A Mesa, Arizona businessman learned about eminent domain abuse the hard way. When Bailey said he didn’t want to sell his family-owned brake shop, the city tried to use its power of eminent domain to take his property and give it to a local developer in the name of economic development. Bailey won in court, and Arizona passed Proposition 207 to help protect private property from such abuse. The Goldwater Institute developed Proposition 207 and is monitoring its success, and is committed to ensuring that government respects private property.
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Arizona Law Enforcement Confiscates $64.5 Million of Private Property, Civil Asset Forfeiture Laws Need ReformPosted on November 15, 2004 | Type: Press Release
PHOENIX-Arizona law enforcement agencies have used a legal tactic known as civil asset forfeiture to confiscate over $64.5 million of private property since 2000, a new Goldwater Institute report documents. Civil asset forfeiture allows law enforcement to confiscate property connected to a crime without ever filing criminal charges against the property owner.
Seattle Proves Eminent Domain Not Necessary For RevitalizationPosted on July 10, 2004 | Type: Op-Ed
Tony Boccaccio is a small-business owner in Tempe, Arizona. Like many successful business owners throughout the country, he is planning additions and improvements to his property. Expanding his office and warehouse space is estimated to cost $1 million. As his business grows, you would think that Mr. Boccaccio has little to worry about as he lives the American dream. However, Tempe city planners have other ideas.
Condemning Condemnation: Alternatives to Eminent DomainPosted on June 14, 2004 | Type: Policy Report | Author: Mark Brnovich
The power of eminent domain was granted to governments for the purpose of constructing public infrastructure but has increasingly been used as a redevelopment tool to transfer private property from one owner to another. Although there are legitimate reasons for invoking eminent domain, the current practice of condemning private property in the name of redevelopment is rarely about building public infrastructure and regularly about turning areas that produce little tax revenue into high revenue generators. Taking a property owner's brake shop or barber shop because it is too small, too old, too ugly, or another party has a "better" use for the land violates fundamental constitutional principles, creates uncertainty about property rights, and can deter individuals from opening or expanding their businesses.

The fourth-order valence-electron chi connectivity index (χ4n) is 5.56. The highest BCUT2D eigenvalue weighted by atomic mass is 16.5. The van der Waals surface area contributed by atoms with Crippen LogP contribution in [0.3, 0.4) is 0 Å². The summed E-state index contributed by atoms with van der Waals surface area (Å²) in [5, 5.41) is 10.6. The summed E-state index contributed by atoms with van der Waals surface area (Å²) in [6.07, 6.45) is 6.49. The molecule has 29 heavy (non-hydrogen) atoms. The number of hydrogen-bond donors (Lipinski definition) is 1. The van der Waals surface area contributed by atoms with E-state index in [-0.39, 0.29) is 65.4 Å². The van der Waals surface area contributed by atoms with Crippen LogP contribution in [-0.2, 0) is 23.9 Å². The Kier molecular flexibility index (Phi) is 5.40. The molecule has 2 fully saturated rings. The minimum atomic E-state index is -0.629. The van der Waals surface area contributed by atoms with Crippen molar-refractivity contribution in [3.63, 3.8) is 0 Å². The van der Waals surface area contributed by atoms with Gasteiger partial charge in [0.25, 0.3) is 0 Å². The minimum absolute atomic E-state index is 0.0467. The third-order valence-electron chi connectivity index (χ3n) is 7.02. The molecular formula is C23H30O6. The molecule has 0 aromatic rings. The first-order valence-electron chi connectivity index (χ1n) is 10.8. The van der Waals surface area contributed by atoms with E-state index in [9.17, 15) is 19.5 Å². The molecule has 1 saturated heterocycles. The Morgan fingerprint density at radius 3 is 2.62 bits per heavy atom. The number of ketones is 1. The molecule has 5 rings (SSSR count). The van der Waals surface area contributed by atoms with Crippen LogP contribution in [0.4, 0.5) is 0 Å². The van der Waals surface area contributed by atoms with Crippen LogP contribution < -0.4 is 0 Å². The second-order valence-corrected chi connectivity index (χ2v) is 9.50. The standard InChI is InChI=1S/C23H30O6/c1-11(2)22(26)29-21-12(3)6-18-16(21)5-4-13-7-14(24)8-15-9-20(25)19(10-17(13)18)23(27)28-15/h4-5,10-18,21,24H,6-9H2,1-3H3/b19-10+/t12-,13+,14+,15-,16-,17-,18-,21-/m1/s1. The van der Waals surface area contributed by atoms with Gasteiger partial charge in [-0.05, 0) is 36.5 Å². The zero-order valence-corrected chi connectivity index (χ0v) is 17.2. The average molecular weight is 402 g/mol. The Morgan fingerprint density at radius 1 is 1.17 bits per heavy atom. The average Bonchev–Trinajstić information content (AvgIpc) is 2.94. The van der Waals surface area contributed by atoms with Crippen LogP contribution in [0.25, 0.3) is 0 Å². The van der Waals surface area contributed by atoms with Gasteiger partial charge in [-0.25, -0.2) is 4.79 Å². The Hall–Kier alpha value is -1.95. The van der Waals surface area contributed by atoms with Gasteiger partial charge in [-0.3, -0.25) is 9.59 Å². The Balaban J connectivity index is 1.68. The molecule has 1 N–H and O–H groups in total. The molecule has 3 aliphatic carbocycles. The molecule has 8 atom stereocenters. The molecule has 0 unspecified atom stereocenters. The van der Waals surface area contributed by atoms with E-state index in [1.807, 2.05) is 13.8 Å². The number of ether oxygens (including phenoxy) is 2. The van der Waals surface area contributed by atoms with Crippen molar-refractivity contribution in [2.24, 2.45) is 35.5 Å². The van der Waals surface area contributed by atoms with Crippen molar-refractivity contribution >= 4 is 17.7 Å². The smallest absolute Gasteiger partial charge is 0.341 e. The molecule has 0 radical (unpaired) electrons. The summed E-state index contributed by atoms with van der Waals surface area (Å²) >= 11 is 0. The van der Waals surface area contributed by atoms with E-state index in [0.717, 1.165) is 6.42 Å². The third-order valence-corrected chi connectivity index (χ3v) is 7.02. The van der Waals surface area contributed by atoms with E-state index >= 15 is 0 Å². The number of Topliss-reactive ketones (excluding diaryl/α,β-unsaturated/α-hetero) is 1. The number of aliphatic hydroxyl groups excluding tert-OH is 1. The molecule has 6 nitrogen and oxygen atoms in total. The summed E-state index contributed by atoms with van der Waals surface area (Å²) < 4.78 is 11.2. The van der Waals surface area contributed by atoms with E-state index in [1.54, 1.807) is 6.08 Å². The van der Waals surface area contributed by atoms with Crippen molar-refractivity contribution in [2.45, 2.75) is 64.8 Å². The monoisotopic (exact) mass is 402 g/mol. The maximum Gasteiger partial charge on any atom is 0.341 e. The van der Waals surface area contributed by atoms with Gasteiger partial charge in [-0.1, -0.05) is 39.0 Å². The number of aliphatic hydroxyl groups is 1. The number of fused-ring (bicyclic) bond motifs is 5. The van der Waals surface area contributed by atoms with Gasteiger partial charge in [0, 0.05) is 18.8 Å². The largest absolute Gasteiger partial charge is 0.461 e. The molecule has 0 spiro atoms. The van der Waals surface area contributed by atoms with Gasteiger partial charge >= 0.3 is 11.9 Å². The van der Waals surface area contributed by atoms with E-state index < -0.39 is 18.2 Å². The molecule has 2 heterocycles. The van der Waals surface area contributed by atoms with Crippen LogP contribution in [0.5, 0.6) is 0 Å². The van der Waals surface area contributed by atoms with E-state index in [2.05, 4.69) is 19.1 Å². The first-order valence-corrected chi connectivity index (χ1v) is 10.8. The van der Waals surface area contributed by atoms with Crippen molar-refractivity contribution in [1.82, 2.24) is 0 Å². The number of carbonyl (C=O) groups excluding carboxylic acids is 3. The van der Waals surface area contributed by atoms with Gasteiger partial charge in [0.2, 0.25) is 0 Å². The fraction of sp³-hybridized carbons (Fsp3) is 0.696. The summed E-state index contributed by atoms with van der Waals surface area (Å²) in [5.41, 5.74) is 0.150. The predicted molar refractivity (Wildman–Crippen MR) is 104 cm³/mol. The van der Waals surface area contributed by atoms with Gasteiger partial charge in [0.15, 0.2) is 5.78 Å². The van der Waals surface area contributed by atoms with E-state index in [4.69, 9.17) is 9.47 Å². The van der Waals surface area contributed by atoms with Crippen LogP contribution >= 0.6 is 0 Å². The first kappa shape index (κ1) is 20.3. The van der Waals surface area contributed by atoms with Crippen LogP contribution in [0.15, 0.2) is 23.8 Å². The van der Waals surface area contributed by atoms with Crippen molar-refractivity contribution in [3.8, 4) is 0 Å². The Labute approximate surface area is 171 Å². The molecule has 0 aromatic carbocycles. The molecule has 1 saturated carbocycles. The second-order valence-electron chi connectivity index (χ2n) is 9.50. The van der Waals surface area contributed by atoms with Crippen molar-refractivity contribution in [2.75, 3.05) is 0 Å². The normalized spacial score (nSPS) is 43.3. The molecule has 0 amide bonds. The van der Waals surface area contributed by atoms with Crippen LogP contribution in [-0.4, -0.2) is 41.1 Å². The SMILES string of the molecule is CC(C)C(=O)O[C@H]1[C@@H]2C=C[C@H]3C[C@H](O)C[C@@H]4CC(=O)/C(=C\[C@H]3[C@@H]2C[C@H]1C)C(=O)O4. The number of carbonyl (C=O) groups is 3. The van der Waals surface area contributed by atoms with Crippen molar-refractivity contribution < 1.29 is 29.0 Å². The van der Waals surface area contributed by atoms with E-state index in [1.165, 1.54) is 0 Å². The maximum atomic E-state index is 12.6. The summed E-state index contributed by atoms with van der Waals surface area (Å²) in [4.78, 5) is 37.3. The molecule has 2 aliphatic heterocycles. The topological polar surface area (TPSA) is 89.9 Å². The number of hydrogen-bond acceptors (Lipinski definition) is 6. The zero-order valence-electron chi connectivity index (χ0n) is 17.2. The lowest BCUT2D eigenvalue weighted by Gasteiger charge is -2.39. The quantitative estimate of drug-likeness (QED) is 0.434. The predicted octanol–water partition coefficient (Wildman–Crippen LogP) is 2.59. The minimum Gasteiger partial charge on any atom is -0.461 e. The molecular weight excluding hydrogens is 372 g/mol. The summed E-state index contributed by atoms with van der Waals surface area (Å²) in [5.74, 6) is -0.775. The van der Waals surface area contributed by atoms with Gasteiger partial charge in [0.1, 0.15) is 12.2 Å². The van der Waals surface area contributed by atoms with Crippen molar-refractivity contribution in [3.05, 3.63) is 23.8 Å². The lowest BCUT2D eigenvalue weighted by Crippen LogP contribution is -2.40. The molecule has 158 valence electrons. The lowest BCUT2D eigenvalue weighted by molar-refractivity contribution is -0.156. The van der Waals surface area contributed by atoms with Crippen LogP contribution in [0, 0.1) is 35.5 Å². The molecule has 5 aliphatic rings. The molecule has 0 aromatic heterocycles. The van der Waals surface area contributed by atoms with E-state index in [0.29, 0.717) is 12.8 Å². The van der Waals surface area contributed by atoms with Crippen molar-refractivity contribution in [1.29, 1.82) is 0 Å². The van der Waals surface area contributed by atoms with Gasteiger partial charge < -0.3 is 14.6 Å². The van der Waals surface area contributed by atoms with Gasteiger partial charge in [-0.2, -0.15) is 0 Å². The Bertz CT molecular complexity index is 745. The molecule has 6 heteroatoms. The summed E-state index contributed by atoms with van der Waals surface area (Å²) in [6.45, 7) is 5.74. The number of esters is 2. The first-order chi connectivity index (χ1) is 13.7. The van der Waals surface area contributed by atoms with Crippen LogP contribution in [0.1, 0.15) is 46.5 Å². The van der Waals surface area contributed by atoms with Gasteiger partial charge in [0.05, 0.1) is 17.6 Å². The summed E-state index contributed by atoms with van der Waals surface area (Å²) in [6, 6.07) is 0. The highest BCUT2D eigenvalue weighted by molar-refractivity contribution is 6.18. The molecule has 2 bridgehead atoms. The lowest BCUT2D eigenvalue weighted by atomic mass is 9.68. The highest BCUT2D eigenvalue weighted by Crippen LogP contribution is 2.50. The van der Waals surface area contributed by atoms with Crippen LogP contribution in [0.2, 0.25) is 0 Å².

Protecting Private Property: The Case for Vested Property RightsPosted on March 01, 2004 | Type: Policy Report | Author: Jordan R. Rose
Many Arizona property owners have learned the hard way that municipalities are free to change zoning classifications and thereby "downzone" parcels of land. Also, local governments may change the zoning restrictions or requirements included in zoning ordinances. Such government actions frequently diminish the value of landowner's properties and destroy investments.
Statewide Ban an Attack on Property RightsPosted on January 23, 2004 | Type: Op-Ed | Author: Mark Brnovich
Arizonans Concerned about Smoking is pushing a statewide smoking ban in Arizona's private restaurants and bars. Smokers and nonsmokers are up in arms, debating which group's rights should triumph.